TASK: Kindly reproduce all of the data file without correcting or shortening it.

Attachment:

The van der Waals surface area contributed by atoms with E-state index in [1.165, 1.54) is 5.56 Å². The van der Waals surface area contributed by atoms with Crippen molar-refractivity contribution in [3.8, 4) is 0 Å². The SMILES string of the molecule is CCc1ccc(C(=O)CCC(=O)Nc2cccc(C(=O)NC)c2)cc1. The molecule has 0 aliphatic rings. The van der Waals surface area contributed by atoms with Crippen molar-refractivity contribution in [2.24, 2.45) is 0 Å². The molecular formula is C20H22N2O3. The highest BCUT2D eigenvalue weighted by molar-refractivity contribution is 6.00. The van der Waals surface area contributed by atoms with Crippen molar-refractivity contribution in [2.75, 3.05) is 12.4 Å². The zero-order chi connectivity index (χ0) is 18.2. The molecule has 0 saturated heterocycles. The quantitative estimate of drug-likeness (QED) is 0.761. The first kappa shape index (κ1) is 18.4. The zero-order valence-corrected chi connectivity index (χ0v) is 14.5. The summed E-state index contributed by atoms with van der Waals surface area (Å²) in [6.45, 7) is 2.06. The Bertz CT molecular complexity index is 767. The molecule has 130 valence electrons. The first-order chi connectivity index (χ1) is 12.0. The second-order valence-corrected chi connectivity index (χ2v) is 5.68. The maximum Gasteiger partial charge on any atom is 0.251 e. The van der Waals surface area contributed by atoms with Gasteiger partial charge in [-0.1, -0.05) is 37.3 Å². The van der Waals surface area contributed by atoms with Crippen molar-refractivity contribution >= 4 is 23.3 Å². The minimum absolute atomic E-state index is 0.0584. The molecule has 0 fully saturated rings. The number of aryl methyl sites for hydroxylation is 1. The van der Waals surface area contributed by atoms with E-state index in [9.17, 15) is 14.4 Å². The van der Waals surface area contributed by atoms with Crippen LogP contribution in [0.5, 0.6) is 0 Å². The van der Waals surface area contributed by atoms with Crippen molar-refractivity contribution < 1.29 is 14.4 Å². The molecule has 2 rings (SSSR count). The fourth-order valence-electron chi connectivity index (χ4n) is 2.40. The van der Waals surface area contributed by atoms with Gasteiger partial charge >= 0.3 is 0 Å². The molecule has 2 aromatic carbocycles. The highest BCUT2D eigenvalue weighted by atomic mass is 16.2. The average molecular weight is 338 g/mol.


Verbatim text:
The van der Waals surface area contributed by atoms with E-state index in [1.165, 1.54) is 5.56 Å². The van der Waals surface area contributed by atoms with Crippen molar-refractivity contribution in [3.8, 4) is 0 Å². The SMILES string of the molecule is CCc1ccc(C(=O)CCC(=O)Nc2cccc(C(=O)NC)c2)cc1. The molecule has 0 aliphatic rings. The van der Waals surface area contributed by atoms with Crippen molar-refractivity contribution in [2.24, 2.45) is 0 Å². The molecular formula is C20H22N2O3. The highest BCUT2D eigenvalue weighted by molar-refractivity contribution is 6.00. The van der Waals surface area contributed by atoms with Crippen molar-refractivity contribution in [2.75, 3.05) is 12.4 Å². The zero-order chi connectivity index (χ0) is 18.2. The molecule has 0 saturated heterocycles. The quantitative estimate of drug-likeness (QED) is 0.761. The first kappa shape index (κ1) is 18.4. The zero-order valence-corrected chi connectivity index (χ0v) is 14.5. The summed E-state index contributed by atoms with van der Waals surface area (Å²) in [6.45, 7) is 2.06. The Bertz CT molecular complexity index is 767. The molecule has 130 valence electrons. The first-order chi connectivity index (χ1) is 12.0. The second-order valence-corrected chi connectivity index (χ2v) is 5.68. The maximum Gasteiger partial charge on any atom is 0.251 e. The van der Waals surface area contributed by atoms with Gasteiger partial charge in [-0.1, -0.05) is 37.3 Å². The van der Waals surface area contributed by atoms with Crippen molar-refractivity contribution >= 4 is 23.3 Å². The minimum absolute atomic E-state index is 0.0584. The molecule has 0 fully saturated rings. The number of aryl methyl sites for hydroxylation is 1. The van der Waals surface area contributed by atoms with E-state index in [9.17, 15) is 14.4 Å². The van der Waals surface area contributed by atoms with Crippen LogP contribution in [0.5, 0.6) is 0 Å². The van der Waals surface area contributed by atoms with Crippen molar-refractivity contribution < 1.29 is 14.4 Å². The molecule has 2 rings (SSSR count). The fourth-order valence-electron chi connectivity index (χ4n) is 2.40. The van der Waals surface area contributed by atoms with Gasteiger partial charge >= 0.3 is 0 Å². The molecule has 2 aromatic carbocycles. The highest BCUT2D eigenvalue weighted by atomic mass is 16.2. The average molecular weight is 338 g/mol.